Published April 20, 2010 at 4:51 p.m.
It’s the final Burlington Winter Farmers Market of the year, and vendors’ tables are topped with encouraging quantities of green stuff. There are bags of spinach here, fiddleheads and wild nettles there. Eaters wander the aisles, sampling bits of cheese and sips of local wine. Occasionally, there’s a flash of the other kind of green, as someone springs for a leg of just-slaughtered lamb or an odiferous bouquet of green garlic. The din of people chatting and laughing rises over the strains of music from a band on stage.
In just three weeks, the whole shindig will move outdoors and swell in size. With a bit of new territory in City Hall Park and 62 booths — about 10 more than last year — this summer’s market will be the largest ever. Most of the “new” sellers, including Naga Bakehouse and the Bakery at the Farmhouse Kitchen, will be familiar — many operated on “day passes” last year, which allowed them to fill in when regular vendors were away. A couple, including sauce maker It’s Arthur’s Fault, are newcomers. “We like to bring in a few new vendors each year to keep it fresh,” explains market manager Chris Wagner.
But even here, at the smaller, cold-season market, there’s plenty of good stuff to be had. I snag a round of silky La Fleurie cheese from Willow Hill Farm and a tub of chèvre from Does’ Leap. Then there’s tangy, squeaky sauerkraut from Arethusa Collective and apples from Champlain Orchards. A final coup: a few tingly slugs of Rookie’s Root Beer. Now it’s time for lunch.
Here’s an odd thing about the market, particularly the indoor one: It’s tough to find prepared foods that actually incorporate the myriad meats and vegetables farmers sell there. In several walks around the circuit, I locate just two savory items whose makers trumpet their local ingredients: a curried potato samosa from the Samosaman table, featuring Green Mountain tubers; and two kinds of gooey grilled-cheese sandwiches from Ploughgate Creamery.
The aroma of smoky meat from Orsini’s BBQ is almost too much to resist. But back in January, when I asked the owner where he gets his flesh, he admitted it’s conventional. The burly male incarnation of Tamale Girl, who took over when founder Monica Mead moved to New Zealand, said something similar when I questioned him about the meat in his tamales.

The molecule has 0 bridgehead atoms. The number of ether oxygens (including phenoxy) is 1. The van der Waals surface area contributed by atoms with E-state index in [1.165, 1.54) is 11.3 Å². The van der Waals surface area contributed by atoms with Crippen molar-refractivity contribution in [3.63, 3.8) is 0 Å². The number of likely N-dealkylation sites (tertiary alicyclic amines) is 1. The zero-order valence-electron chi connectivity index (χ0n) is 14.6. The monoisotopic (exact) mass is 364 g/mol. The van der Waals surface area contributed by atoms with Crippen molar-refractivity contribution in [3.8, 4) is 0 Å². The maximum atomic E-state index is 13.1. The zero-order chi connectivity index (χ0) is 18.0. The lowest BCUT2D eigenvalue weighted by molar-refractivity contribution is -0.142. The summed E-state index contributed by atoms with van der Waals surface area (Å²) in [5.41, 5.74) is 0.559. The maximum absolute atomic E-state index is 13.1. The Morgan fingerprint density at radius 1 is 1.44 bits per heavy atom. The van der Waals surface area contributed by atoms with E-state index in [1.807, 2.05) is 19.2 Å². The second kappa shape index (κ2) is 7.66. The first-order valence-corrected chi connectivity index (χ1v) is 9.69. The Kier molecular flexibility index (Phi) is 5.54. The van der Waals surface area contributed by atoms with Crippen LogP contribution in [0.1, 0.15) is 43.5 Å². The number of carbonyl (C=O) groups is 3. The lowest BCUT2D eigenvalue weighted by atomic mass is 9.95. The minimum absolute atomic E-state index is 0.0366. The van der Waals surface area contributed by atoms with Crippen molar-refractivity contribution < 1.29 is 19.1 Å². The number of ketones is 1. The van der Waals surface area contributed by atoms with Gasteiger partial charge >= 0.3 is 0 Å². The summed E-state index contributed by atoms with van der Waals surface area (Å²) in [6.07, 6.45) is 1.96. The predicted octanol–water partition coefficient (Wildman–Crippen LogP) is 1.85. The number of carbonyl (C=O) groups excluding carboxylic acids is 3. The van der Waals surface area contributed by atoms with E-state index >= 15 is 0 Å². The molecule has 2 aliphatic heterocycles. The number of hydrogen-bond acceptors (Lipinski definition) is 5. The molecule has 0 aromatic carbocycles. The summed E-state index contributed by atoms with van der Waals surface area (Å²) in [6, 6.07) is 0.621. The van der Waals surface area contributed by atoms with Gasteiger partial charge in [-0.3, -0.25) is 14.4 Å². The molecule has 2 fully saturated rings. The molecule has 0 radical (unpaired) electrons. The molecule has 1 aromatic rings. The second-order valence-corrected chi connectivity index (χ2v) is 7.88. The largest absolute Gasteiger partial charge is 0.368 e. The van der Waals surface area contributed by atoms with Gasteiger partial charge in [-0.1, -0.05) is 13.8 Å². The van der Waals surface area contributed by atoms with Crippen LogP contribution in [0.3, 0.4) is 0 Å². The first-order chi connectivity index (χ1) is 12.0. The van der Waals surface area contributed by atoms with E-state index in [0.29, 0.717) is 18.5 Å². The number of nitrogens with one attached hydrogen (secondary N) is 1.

It’s enough to cause cognitive dissonance. How can a farmers market be stocked with food made of stuff from afar?
When asked about the issue, Wagner seems almost sheepish. He explains that prepared-food vendors have been “strongly encouraged” to use local sources, but that some require ingredients for various ethnic cuisines — such as rice — that aren’t locally available. Others simply can’t afford to buy local. According to Wagner, Angel “Sonny” Orsini hasn’t been able to find a local supplier that will sell him just the cuts he needs for his ’cue. “He said, ‘They want to sell me half a pig when all I need is a shoulder,’” Wagner says.
Members of the market’s steering committee recognize the mixed messages the “foreign-vore” fare sends. “We had our annual meeting in February, and we discussed it quite a bit,” says Wagner. The upshot? Over the next couple of years, vendors will need to start purchasing a quarter of their ingredients from local sources, preferably from their fellow sellers. The committee is creating signs to display the origins of ingredients.
Unable to find an empty seat, I settle on a staircase with my spicy potato samosa. My lunch may be low carbon, but it’s certainly not low carb: If Orsini’s BBQ ever provides a platter of smoked local meat, I’ll be the first in line.
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